Visual Literacy in Higher Education Term Paper

  • Length: 9 pages
  • Sources: 12
  • Subject: Teaching
  • Type: Term Paper
  • Paper: #64501564

Excerpt from Term Paper : requires understanding and manipulating the processes used to create messages in the modern world" (Adams & Hamm, 2000, p. 22) in fact the student is expected to be able to decode the information from various types of media. However the equally important point is also made that this expanding definition of what literacy comprises does not "...diminish the importance of traditional reading and writing skills; rather, it recognizes the increasing importance of information and communication technology" (Adams & Hamm, 2000, p. 22).

This is an important caveat to the enthusiastic embrace of modern technology and visual aspects of modern teaching. In other words, while visual literacy has become more important and while this aspect is closely linked to the use of modern technological tools such as computer, yet the basics of teaching and education should not be forgotten. Of equal importance however is the view that; "Today's students live in a world where more and more information is communicated through a video screen. The habits of mind fostered through media interactions really do need to be understood by everybody" (Adams & Hamm, 2000, p. 22).

The impact on higher education and employment

The above discussion has already suggested the importance that visual literacy has for the age in which we live and particularly for higher education. As was briefly noted, the student who emerges into society from schools has to be 'marketable." In other words he or she must have the necessary requirements that will enable that individual to find a position and employment in the world. The literature clearly points out that visual literacy has become a prerequisite to employment in many disciplines and fields. In particular the medical and nursing fields are reliant on visual literacy to cope with the modern medical and health care environment.

Another facet of this issue that is explored in the literature is the view that in the modern world much of the resource material and data that is necessary in all disciples is contained in forms which require good visual literary to access and understand. For example,"... our age requires that students learn to read all media... For where are the primary source materials of all the disciplines if not prismatized throughout the media? (Levison, 1994, p.3) Therefore the understanding of visual media leads to the ability to decode a computer interface in order to access the data.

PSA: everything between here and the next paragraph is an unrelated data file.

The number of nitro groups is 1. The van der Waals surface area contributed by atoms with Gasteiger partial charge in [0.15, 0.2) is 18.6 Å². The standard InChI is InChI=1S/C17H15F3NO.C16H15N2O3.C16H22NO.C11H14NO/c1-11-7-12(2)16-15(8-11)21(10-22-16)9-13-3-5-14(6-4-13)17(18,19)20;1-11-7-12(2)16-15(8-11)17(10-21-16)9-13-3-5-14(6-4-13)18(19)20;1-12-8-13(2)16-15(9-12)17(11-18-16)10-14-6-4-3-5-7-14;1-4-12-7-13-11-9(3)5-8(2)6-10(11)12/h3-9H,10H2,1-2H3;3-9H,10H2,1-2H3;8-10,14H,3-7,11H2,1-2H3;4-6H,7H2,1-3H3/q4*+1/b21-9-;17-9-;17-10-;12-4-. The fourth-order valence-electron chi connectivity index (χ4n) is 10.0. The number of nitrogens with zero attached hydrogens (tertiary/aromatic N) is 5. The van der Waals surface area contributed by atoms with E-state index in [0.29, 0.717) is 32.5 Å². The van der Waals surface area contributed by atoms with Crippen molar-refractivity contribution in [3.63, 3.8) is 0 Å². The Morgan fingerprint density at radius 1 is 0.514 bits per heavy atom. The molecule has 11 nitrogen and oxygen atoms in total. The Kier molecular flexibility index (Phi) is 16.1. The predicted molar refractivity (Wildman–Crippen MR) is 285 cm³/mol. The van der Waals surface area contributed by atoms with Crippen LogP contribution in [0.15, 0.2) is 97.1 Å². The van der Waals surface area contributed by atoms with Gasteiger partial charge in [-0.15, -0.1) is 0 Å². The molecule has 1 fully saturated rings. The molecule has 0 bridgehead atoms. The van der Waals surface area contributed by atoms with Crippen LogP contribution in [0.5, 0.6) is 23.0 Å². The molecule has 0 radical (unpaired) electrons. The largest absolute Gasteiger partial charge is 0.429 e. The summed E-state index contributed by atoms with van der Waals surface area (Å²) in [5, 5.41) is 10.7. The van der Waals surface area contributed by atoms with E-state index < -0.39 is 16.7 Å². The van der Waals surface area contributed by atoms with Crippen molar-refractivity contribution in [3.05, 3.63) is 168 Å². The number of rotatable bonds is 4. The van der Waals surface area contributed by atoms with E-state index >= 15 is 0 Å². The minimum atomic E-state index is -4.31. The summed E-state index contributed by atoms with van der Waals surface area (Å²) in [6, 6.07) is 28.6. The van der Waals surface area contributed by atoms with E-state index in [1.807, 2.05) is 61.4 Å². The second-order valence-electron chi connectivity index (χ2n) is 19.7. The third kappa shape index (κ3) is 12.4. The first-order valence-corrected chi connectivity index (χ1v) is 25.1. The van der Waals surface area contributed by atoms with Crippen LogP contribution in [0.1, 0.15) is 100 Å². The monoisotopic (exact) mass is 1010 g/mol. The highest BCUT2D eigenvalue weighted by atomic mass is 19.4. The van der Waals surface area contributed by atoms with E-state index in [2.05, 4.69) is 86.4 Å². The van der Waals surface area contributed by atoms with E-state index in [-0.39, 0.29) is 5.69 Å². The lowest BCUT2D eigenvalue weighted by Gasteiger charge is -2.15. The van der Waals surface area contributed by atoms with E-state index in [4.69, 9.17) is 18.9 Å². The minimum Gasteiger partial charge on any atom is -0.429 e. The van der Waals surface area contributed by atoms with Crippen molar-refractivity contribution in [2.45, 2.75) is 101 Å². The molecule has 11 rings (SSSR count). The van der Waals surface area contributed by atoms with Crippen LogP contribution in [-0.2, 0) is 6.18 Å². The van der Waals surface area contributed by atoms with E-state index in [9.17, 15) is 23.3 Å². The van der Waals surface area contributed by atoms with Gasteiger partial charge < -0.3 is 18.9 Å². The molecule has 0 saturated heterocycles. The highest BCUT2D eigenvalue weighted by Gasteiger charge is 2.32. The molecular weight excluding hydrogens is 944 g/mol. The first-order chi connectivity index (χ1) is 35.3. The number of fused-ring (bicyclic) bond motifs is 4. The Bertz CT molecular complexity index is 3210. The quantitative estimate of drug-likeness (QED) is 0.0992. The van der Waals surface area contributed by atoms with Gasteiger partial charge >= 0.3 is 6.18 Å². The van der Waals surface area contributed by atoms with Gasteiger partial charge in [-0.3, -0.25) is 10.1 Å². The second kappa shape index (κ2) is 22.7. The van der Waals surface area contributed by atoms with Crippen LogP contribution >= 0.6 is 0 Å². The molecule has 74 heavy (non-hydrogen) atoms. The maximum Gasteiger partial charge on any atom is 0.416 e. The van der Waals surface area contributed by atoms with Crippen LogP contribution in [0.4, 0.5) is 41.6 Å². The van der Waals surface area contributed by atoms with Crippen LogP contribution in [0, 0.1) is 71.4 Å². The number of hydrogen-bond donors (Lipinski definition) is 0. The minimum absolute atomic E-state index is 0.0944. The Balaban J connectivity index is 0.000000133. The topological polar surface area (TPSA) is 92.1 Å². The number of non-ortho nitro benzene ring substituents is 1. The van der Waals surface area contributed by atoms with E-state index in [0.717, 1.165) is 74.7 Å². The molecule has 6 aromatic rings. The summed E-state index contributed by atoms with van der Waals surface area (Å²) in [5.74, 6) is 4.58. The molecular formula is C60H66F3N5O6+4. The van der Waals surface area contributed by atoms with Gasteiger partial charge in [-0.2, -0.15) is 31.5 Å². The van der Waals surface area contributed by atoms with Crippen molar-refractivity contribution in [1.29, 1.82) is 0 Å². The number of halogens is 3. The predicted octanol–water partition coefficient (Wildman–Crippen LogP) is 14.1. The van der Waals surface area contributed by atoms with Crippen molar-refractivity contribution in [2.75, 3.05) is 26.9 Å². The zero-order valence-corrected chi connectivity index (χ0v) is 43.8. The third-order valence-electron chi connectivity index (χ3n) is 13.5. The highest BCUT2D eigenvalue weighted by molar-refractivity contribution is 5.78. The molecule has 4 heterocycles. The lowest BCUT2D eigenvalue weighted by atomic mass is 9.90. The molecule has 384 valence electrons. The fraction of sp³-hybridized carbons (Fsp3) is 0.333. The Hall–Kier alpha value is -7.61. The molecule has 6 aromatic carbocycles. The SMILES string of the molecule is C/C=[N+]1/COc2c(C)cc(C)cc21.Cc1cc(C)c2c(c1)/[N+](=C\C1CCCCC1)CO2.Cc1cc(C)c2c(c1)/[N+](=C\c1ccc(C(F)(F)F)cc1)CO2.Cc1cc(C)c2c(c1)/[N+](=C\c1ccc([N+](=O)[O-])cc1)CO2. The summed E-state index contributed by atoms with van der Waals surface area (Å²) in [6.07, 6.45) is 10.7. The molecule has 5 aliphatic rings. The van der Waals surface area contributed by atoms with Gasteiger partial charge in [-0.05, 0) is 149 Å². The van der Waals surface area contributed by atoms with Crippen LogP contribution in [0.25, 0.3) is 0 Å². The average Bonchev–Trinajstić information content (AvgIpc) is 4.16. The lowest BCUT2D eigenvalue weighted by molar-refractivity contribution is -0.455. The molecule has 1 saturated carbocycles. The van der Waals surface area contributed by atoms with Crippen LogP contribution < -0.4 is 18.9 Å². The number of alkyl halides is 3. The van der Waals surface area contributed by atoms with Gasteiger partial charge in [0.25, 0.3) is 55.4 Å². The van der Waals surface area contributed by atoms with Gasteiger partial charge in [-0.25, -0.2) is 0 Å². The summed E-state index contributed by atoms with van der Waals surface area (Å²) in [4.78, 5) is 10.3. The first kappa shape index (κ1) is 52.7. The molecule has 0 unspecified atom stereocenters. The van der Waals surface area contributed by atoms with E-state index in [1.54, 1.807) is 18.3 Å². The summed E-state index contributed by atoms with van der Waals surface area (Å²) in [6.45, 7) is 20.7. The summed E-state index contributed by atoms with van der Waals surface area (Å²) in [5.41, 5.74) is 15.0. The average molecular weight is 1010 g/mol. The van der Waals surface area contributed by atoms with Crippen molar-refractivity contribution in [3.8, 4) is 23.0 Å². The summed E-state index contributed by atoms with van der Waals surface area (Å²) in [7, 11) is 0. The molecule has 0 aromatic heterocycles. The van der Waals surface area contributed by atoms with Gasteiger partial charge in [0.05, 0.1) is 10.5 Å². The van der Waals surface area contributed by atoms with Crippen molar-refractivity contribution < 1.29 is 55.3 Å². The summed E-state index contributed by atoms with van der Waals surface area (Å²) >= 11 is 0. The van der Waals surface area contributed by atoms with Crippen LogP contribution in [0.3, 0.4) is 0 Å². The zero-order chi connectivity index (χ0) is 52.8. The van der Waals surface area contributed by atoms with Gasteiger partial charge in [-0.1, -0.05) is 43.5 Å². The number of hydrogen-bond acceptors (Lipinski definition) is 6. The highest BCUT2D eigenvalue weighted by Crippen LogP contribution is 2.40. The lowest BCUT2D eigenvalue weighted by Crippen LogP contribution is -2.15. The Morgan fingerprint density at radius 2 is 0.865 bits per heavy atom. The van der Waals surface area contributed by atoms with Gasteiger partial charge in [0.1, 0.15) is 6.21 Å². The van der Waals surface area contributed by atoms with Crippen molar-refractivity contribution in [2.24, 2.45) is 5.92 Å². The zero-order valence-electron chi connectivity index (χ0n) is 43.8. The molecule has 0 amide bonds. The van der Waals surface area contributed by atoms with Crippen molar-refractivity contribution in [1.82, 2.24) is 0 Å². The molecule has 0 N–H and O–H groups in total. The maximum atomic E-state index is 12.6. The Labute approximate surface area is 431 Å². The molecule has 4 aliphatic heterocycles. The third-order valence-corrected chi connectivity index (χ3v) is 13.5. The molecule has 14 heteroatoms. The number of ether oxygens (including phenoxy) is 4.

This aspect is also emphasizes by important theorists like Howard Gardner who states that; "The very notion of literacy is being altered.... To function in hypermedia, to read and design Web pages and embark on computer-based projects, one must orchestrate a fresh amalgam of graphic, linguistic, and auditory literacies. " (Adams & Hamm, 2000, p. 22)

Adding to the consensus on this topic is Hoffman (2000) who contends that;

visual literacy is a requirement for clear thinking in the 21st Century. In most education systems, visual literacy is taught only to art students, or to those who want to become photographers or video producers. but, in our visual age we all could benefit by better understanding visuals, especially those that appear in the media. (Hoffmann, 2000, p. 219)

Other studies state that using visual techniques can help students not only to focus on their lessons but also retain information and improve their psychomotor skills. (Adams & Hamm, 2000, p. 22)

Therefore in terms of education and the preparation of the student for the world, the teacher and tutor at high school has to take these developments into account. Once the importance of visual literacy is understood this necessities an exchange not only in the way that teachers structure their lessons but, even more importantly, leads to changes in the curricula that incorporate this understanding of the importance of visual literacy.

There is also a prevalent view in the literature that visual education in schools has been neglected and on many levels is "...barely touched upon -- if they are covered at all" (Oring, 2000, p. 58). Research also emphasizes the reasons for the inclusion of visual literacy in the curriculum. For example, "...Visual language creates a doorway to understanding and perception that cannot be experienced through verbal communication. We become aware of our surroundings and see things and their relationships to other things in a new way. (Oring, 2000, p. 58)

Curriculum development